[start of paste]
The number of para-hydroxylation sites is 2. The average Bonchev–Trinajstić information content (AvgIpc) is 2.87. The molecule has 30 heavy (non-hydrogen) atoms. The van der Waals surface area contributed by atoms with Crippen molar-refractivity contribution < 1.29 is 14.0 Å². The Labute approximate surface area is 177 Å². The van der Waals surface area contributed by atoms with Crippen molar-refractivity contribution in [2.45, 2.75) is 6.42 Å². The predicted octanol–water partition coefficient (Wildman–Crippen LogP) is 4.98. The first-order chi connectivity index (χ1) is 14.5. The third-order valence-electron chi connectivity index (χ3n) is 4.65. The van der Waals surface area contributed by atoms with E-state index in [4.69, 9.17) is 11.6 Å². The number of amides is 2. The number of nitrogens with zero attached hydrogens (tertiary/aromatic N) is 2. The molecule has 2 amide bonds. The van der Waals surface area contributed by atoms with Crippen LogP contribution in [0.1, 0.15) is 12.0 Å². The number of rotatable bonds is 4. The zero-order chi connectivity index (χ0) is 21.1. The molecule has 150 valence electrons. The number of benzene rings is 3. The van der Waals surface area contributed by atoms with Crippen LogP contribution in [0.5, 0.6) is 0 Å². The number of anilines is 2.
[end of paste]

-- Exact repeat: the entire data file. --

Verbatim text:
The number of para-hydroxylation sites is 2. The average Bonchev–Trinajstić information content (AvgIpc) is 2.87. The molecule has 30 heavy (non-hydrogen) atoms. The van der Waals surface area contributed by atoms with Crippen molar-refractivity contribution < 1.29 is 14.0 Å². The Labute approximate surface area is 177 Å². The van der Waals surface area contributed by atoms with Crippen molar-refractivity contribution in [2.45, 2.75) is 6.42 Å². The predicted octanol–water partition coefficient (Wildman–Crippen LogP) is 4.98. The first-order chi connectivity index (χ1) is 14.5. The third-order valence-electron chi connectivity index (χ3n) is 4.65. The van der Waals surface area contributed by atoms with E-state index in [4.69, 9.17) is 11.6 Å². The number of amides is 2. The number of nitrogens with zero attached hydrogens (tertiary/aromatic N) is 2. The molecule has 2 amide bonds. The van der Waals surface area contributed by atoms with Crippen LogP contribution in [0.1, 0.15) is 12.0 Å². The number of rotatable bonds is 4. The zero-order chi connectivity index (χ0) is 21.1. The molecule has 150 valence electrons. The number of benzene rings is 3. The van der Waals surface area contributed by atoms with Crippen LogP contribution in [0.5, 0.6) is 0 Å². The number of anilines is 2.